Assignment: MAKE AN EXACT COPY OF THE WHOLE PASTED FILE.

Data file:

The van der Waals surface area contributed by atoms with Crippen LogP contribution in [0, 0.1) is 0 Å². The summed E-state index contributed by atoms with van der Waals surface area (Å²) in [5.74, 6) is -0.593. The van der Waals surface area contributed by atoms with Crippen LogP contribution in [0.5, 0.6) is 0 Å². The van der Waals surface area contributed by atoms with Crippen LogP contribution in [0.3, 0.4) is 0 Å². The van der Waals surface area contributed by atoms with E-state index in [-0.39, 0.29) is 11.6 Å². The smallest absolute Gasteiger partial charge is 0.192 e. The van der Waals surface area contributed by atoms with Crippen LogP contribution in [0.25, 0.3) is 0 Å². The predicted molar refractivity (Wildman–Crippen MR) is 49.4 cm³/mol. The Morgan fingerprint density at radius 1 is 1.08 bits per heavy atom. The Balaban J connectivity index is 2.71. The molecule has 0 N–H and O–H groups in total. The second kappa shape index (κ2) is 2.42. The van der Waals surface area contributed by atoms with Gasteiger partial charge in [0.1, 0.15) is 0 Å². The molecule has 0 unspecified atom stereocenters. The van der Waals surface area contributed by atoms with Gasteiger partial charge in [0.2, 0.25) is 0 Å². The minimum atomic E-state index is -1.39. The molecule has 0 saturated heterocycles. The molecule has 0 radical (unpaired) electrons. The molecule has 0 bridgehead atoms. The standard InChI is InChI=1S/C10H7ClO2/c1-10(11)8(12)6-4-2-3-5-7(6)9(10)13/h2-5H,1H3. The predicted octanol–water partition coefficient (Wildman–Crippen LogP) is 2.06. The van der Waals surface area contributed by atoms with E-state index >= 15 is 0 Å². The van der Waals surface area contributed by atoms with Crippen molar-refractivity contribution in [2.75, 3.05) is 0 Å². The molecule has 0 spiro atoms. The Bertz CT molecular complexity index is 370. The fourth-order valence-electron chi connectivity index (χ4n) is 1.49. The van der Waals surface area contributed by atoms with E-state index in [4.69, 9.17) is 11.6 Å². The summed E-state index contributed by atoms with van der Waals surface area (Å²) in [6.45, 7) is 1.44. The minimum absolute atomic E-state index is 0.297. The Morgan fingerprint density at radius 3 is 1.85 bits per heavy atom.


The van der Waals surface area contributed by atoms with Crippen LogP contribution in [0, 0.1) is 0 Å². The summed E-state index contributed by atoms with van der Waals surface area (Å²) in [5.74, 6) is -0.593. The van der Waals surface area contributed by atoms with Crippen LogP contribution in [0.5, 0.6) is 0 Å². The van der Waals surface area contributed by atoms with Crippen LogP contribution in [0.3, 0.4) is 0 Å². The van der Waals surface area contributed by atoms with E-state index in [-0.39, 0.29) is 11.6 Å². The smallest absolute Gasteiger partial charge is 0.192 e. The van der Waals surface area contributed by atoms with Crippen LogP contribution in [0.25, 0.3) is 0 Å². The predicted molar refractivity (Wildman–Crippen MR) is 49.4 cm³/mol. The Morgan fingerprint density at radius 1 is 1.08 bits per heavy atom. The Balaban J connectivity index is 2.71. The molecule has 0 N–H and O–H groups in total. The second kappa shape index (κ2) is 2.42. The van der Waals surface area contributed by atoms with Gasteiger partial charge in [0.1, 0.15) is 0 Å². The molecule has 0 unspecified atom stereocenters. The van der Waals surface area contributed by atoms with Gasteiger partial charge in [0.2, 0.25) is 0 Å². The minimum atomic E-state index is -1.39. The molecule has 0 saturated heterocycles. The molecule has 0 radical (unpaired) electrons. The molecule has 0 bridgehead atoms. The standard InChI is InChI=1S/C10H7ClO2/c1-10(11)8(12)6-4-2-3-5-7(6)9(10)13/h2-5H,1H3. The predicted octanol–water partition coefficient (Wildman–Crippen LogP) is 2.06. The van der Waals surface area contributed by atoms with E-state index >= 15 is 0 Å². The van der Waals surface area contributed by atoms with Crippen molar-refractivity contribution in [2.75, 3.05) is 0 Å². The molecule has 0 spiro atoms. The Bertz CT molecular complexity index is 370. The fourth-order valence-electron chi connectivity index (χ4n) is 1.49. The van der Waals surface area contributed by atoms with E-state index in [4.69, 9.17) is 11.6 Å². The summed E-state index contributed by atoms with van der Waals surface area (Å²) in [6.45, 7) is 1.44. The minimum absolute atomic E-state index is 0.297. The Morgan fingerprint density at radius 3 is 1.85 bits per heavy atom.